Lake Manapouri for tourists

By: Road Trip


Lake Manapouri on the lower South Island is often described as the ‘loveliest’ of all New Zealand lakes.

Manapouri Lake

You can see why. With its array of 33 small islands, backdrop of the majestic Cathedral Mountain range, native bush-clad edges, and sandy beaches and coves, Lake Manapouri is a stunning place to visit.

Originally called Roto-au (the rainy lake) by early Maori, and then Moturau (many islands), this lake is the second deepest in New Zealand, with a circumference of 170 kilometres and deepest point of 444 metres.

Lake Manapouri is renowned as a catalyst for environmental consciousness amongst New Zealanders in the 1950s when plans to flood the lake for power generation became public. The lake was subsequently ‘saved’, with the power station at West Arm now operating under strict controls.

The peaceful township of Manapouri lies on the shores of the lake and Waiau River (population 300).

Local knowledge

Manapouri Track is popular for its variety of day and overnight walks. On offer is a four-hour walk on the Circle Track or overnight walks to Hope Arm and Mt Titiroa. Row boat and water taxi hire is available to transport you across the lake.

More remote tracks around the lake include The Monument, Waterfall Walk at Stockyard Cove, Gorgeburn Falls Track, the Kepler Track, Cone Peak, Percy’s Pass, and Dusky Track – all are accessible by water taxi.

In summer the area is abound with sandflies so pack plenty of bug spray and lather up with insect repellent, lest you get eaten alive! Also, make sure to pack appropriate clothing as weather conditions in this area can change rapidly.

Doubtful Sound: take a cruise – dolphins and other marine life often reward a visit to the more remote fiord.

Vehicle chains: drivers must note that all vehicles on the Milford Road are required by law to carry chains for their vehicles from May to November.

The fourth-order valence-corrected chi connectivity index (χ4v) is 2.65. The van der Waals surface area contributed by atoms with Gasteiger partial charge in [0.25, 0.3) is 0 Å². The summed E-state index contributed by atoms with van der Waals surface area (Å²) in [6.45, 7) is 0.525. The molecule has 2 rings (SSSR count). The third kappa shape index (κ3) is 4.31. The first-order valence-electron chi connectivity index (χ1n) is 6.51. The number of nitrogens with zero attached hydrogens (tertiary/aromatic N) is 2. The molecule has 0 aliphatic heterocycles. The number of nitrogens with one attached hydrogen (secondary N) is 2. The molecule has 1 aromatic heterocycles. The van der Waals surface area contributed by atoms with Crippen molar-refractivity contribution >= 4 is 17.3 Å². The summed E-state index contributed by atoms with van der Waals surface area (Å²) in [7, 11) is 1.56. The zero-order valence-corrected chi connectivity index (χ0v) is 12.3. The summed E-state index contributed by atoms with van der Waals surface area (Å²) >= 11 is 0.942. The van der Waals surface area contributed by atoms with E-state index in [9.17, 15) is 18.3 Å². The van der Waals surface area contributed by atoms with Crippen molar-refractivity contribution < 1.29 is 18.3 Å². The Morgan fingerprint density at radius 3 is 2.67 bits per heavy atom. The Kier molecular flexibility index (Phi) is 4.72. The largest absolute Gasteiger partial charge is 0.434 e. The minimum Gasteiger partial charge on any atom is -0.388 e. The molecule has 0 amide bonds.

West Arm Power Station: Manapouri is known as the departure point for Doubtful Sound excursions and trips to the largest underground power generation operation in the Southern Hemisphere.

Kayaking: although weather dependent, this is a wonderful way to experience all the remote bays and sandy beaches of Lake Manapouri, with only the song of birds and splash of water to hear.

Kea: the world’s only alpine parrot, prevalent around The Homer Tunnel and Milford Sound, is very curious, and unfortunately quite destructive, often pecking and carrying away unguarded items of clothing or prying apart rubber parts of cars. Please don’t feed them, no matter how cute they are!

Places to eat and drink

Manapouri services: these include a variety of accommodation and with two cafes, a restaurant, a garage and hotel.

Blue Duck Café & Bar: in the heart of Milford Sound Village, with spectacular views, enjoy a steaming espresso and light snack or a tasty lunch buffet. Buy a freshly-made sandwich or roll for your Milford Sound adventure.

Bracken Hall Café & Gift Shop: located in Mossburn, this is a must stop on the Queenstown-Te Anau highway for a great selection of food and gifts. It also has an information centre, clean toilets, and friendly staff to welcome you.

Need to know

The 1270m-long Homer Tunnel, between Te Anau and Milford Sound, can be very narrow and campervans should exercise caution.

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